Despite congratulatory headlines of record investment into London startups, those involved in the nurture and scaleup of tech ventures share the view that the UK is becoming increasingly adept at shooting itself in the foot.
While some analysis might question the impact of Brexit, there is no doubt that it continues to mire founders, investors and much-needed talent in uncertainty. A close second and new for 2020 is the spectre of IR35 – an additional albatross around the necks of UK startups that will undoubtedly hit their ability to rapidly innovate and scale, hard.
Announced in 2019 and coming into force for a large section of UK private companies in April 2020, IR35 is a regulation designed to tackle tax avoidance by contractors. In short, it will now be up to the organisation to prove that the freelancers they engage are not, in reality, performing the role of an employee and ‘dressing up’ as a contractor in order to gain tax benefits.
These reforms have been received so poorly by business leaders and MPs alike that the government has just announced a review into the forthcoming implementation. This comes on the heels of big names such as GSK, Lloyds and Barclays putting a stop to contractor hires due to the burden IR35 will place on them.
Businesses scrap contractors
Ahead of April UK startups are also readying themselves to deal with this regulatory noose that will see as many as 20% of UK businesses axing contractors completely to ensure they are compliant ahead of the changes. The same report claims 83% of businesses believe IR35 will negatively affect their industry, especially where significant numbers of IT and tech contractors are required – the backbone of our tech-driven, startup sector.
Who to hire and when is a common problem for startups. The choice between employee or contractor is a massive issue for startups who simply can’t afford to invest in a long-term, holistic mix of talent and so hire for urgent need, not long-term strategy. What this often means for tech-based startups is that they plough hard-won initial investment into hiring developers to perfect their platforms. They focus on the tech, often over-engineering early iterations leaving the equally important needs of branding, marketing and scale-up strategy to the very last minute.
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This essentially means that they work twice as hard to find those first vital customers that make ongoing business viable! Affording the mix of talent they need is already difficult enough without adding additional burden.
What do contractors think of IR35?
Contractors themselves are understandably upset about the changes, stating in a recent survey that they felt “under-appreciated by the government”, with 91% concerned that they were not considered as a tool for economic growth. The fewer opportunities there are to hire talented contractors, the more often these mistakes will be made. Venture enablers such as Equals Collective, which I co-founded to help startups access the talent and expertise they need on tap, can help plug this gap. However, the government’s startup-support issue is bigger than just talent – it’s the competition from sunnier climes too.
While grappling with wider regulatory burdens (not least resulting in Uber recently losing its London license), UK startups are wary of the administrative burden of IR35, and the potential fines HMRC is readying itself to impose. Even the smallest, leanest startup sets its sight on growth, and once it picks up pace it can very quickly reach the threshold that triggers the UK regulation.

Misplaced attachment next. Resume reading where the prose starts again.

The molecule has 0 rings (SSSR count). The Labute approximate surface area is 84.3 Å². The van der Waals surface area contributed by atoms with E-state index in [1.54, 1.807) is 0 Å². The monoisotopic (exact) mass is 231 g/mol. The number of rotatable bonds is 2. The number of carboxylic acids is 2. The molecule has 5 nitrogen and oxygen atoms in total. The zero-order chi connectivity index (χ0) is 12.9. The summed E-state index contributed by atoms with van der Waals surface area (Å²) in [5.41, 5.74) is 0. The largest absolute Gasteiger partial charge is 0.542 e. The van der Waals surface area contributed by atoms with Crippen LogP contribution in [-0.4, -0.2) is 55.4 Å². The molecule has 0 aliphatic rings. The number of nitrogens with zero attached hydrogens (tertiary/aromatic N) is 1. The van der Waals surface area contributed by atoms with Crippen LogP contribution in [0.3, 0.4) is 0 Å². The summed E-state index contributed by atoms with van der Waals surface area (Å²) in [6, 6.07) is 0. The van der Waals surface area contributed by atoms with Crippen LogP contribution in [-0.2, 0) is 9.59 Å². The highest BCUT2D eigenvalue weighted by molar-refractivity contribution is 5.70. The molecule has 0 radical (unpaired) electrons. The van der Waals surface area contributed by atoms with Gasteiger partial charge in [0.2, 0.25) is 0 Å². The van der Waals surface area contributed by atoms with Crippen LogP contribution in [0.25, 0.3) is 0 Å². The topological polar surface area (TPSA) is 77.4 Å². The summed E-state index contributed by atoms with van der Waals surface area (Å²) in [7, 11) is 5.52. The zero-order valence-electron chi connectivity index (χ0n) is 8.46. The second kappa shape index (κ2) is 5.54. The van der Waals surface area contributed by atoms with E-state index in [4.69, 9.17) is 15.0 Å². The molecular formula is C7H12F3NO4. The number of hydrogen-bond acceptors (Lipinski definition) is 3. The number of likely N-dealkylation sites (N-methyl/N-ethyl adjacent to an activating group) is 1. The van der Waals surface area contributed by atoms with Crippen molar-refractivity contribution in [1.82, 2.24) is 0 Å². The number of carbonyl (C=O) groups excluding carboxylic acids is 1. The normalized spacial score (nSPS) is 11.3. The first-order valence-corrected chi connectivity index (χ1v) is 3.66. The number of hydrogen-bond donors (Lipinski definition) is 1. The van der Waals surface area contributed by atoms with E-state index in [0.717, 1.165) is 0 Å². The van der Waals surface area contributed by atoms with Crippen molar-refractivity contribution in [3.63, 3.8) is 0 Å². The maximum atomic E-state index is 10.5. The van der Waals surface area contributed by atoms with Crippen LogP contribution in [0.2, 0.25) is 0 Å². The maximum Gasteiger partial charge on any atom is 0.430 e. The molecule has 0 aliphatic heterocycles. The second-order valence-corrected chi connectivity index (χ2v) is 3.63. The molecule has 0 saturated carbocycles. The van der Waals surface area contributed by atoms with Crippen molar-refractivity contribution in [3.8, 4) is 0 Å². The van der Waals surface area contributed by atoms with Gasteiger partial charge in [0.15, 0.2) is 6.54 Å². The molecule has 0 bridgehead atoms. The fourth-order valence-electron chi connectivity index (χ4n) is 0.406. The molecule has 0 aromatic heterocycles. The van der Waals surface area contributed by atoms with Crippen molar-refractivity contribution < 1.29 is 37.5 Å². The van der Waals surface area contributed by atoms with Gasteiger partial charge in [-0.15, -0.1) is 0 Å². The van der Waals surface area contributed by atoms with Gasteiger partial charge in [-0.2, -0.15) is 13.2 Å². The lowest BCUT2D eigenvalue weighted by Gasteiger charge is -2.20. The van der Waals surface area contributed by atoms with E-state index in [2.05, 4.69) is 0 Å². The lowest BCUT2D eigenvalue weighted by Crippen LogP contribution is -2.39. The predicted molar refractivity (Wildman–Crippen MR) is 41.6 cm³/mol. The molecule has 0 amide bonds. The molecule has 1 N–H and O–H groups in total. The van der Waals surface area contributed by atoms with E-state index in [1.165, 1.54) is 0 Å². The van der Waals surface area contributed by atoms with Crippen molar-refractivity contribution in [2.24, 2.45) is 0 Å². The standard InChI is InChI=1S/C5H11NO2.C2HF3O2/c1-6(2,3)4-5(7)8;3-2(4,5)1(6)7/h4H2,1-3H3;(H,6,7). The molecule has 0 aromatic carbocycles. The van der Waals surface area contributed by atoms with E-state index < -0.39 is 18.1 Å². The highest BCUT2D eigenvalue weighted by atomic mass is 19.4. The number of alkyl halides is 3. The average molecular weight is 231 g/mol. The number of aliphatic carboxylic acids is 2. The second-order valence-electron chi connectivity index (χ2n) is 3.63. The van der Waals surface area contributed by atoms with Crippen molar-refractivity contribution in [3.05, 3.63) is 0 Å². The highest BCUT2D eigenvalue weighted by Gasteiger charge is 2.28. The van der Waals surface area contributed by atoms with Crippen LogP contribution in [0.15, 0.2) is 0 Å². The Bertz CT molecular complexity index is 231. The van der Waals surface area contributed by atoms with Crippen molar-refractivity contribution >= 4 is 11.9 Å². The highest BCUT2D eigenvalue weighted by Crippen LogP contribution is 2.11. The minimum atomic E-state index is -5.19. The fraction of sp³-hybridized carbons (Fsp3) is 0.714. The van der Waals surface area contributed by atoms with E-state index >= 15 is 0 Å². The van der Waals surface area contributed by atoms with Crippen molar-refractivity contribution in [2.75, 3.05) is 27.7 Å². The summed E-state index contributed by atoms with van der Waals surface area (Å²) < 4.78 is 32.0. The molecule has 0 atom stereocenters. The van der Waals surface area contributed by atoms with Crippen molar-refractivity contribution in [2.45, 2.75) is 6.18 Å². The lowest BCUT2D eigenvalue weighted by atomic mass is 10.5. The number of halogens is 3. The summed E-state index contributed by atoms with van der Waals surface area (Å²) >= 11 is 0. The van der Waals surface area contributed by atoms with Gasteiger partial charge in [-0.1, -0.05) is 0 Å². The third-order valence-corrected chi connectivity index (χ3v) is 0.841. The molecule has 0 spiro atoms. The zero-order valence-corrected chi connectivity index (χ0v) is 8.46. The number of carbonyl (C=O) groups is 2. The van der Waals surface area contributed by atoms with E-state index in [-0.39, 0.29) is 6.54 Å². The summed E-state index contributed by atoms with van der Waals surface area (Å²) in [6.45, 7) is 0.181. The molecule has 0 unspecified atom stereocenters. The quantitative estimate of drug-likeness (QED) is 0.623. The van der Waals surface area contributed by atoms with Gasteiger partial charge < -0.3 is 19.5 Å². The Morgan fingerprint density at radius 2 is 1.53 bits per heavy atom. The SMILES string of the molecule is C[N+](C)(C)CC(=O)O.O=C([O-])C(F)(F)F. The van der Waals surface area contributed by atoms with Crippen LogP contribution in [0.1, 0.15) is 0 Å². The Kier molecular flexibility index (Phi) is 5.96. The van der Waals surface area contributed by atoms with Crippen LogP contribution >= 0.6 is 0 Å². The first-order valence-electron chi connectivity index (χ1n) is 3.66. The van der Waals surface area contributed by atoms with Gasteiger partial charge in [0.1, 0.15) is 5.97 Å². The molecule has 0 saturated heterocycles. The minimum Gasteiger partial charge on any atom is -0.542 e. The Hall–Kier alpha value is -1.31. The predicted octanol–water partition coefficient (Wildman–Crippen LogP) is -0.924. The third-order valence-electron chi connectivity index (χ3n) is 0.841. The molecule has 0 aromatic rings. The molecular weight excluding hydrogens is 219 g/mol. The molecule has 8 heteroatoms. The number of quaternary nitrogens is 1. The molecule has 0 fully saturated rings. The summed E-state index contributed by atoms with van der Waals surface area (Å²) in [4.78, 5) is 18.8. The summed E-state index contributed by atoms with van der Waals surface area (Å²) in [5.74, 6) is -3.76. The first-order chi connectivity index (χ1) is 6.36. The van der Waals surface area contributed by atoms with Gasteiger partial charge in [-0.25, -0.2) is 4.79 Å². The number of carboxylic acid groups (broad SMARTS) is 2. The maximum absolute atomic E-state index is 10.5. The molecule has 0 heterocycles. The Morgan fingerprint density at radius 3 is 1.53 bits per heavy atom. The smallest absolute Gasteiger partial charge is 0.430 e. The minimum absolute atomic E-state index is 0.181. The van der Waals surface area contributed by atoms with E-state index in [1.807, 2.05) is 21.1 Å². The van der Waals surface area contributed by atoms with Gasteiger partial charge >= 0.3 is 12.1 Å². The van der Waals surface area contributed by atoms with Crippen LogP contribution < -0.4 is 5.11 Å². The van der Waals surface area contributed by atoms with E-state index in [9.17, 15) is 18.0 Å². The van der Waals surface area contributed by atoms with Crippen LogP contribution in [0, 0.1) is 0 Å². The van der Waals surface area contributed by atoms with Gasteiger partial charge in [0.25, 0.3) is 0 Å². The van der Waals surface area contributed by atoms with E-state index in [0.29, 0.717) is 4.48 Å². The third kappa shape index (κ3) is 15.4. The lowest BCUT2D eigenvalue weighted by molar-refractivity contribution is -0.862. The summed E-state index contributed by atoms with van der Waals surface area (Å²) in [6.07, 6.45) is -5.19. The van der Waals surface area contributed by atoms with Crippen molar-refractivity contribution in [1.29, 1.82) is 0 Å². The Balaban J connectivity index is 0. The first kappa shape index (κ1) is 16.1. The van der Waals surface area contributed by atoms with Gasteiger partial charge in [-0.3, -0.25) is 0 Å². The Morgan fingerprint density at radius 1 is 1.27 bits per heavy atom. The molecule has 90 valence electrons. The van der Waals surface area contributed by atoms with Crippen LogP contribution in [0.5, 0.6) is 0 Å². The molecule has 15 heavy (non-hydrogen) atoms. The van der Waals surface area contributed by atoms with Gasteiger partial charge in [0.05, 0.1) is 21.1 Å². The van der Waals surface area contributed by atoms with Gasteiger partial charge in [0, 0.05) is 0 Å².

Many commentators are seriously concerned that IR35 will see the UK contractor pool dry up, making it hard to find skilled staff to project manage scaleup and innovation programmes. All this is taking place in the context of a European contractor market that is expanding and increasingly more welcoming to the freelancer economy.
The danger of deterring tech talent
Freelancers are the fastest-growing segment of the EU labour market, now totalling about 11 million. Most of these freelancers categorise themselves as working in marketing and communication and IT/Tech – exactly the type of expertise that startups are in desperate need of.
Earlier this year, Valuer rated the most attractive cities for startups across the globe; Berlin, Tel Aviv, Helsinki and Stockholm took the top four spots. Attractive to talent, with low living costs, high levels of government support for startups and ease of movement – these all pipped London, which fell out of the top five behind Bengaluru, India.
It’s likely that the pressure on talent will see startups increasingly eyeing up European hubs. As the UK puts the squeeze on the ability to easily access freelance talent, could startups better find the talent they need in sunnier European climes? And for the talent itself, in a candidate’s market where skills are much sought-after, will this regulation encourage an outflux of ambitious contractors across the water?
Whatever your views on Brexit, when combined with IR35 the messages the UK is sending do not resound with support for new ways of working that include agile and borderless innovation. As this latest IR35 review gets underway, I’d urge any business with plans to scale in the UK to make its voice heard. We might not be able to scrap IR35 but together we can send a message that agile talent must be welcome in the UK.
So, the newly announced review into IR35 is great news for scaling businesses and contractors alike. I’d advise all UK businesses to make their voice heard so that the UK government truly understands the impact of what they’re looking to implement.